# Finding the share price of a company couple years from now using the dividend discount model (practice)

A company is growing at a constant rate of 8%. Last week it paid a dividend of \$3.00. If the required rate of return is 15%, what is the price of the share three years from now?

My initial thought was to calculate the present value, and then just compound it to a FV that is 3 years from now.

Here's what I did,

PV = 3/ (0.15-0.08)

and then FV = PV(1.15)^3 = \$65.18

But this is apparently incorrect. The correct answer is 58.31 according to my book. Why is that?

• ((3 * 1.08) / (0.15-0.08)) * (1.08 ^ 3) = 58.31, but I don't know whether or not it's correct because I found it by randomly plugging in the numbers.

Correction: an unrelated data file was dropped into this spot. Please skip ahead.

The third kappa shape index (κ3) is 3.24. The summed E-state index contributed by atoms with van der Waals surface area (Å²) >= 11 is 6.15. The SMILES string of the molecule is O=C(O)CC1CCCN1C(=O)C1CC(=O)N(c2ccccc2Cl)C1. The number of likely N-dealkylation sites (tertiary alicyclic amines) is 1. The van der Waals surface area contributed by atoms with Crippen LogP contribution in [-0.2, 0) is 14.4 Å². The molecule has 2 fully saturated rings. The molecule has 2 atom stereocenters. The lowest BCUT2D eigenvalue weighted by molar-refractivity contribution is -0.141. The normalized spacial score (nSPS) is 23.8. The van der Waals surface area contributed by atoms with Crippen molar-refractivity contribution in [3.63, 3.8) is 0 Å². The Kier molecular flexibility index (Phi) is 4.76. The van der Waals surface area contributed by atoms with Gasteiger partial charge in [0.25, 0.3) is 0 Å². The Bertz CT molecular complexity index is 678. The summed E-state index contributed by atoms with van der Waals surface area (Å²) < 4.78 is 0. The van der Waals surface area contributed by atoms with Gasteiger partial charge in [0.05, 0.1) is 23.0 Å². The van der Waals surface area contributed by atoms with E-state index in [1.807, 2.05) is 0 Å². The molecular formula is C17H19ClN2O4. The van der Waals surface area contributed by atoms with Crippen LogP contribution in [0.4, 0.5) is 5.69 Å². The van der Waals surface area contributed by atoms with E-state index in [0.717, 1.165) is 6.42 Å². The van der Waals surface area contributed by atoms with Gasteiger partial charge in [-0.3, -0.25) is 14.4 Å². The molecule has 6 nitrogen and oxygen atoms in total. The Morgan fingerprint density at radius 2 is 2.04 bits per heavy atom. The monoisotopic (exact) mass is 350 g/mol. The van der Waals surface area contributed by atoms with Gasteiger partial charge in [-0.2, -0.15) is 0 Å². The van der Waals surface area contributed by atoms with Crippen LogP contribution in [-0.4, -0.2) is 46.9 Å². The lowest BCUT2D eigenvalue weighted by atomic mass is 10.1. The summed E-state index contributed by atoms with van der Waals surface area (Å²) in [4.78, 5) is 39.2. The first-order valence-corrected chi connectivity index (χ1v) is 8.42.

– Flux
Sep 12, 2021 at 12:59

One of the most commonly used dividend discount models is the Gordon Growth Model (GGM). The formula of the GGM is:

P = D / (r - g)

where

• P is the current value of the stock.
• D is the dividend payment at the end of the current period.
• r is the required rate of return.
• g is the dividend growth rate.

In three years' time, D = 3 * (1.08 ^ 4) = \$4.08

Plugging this D into the formula, we get:

P = (3 * (1.08 ^ 4)) / (0.15 - 0.08)

P = \$58.31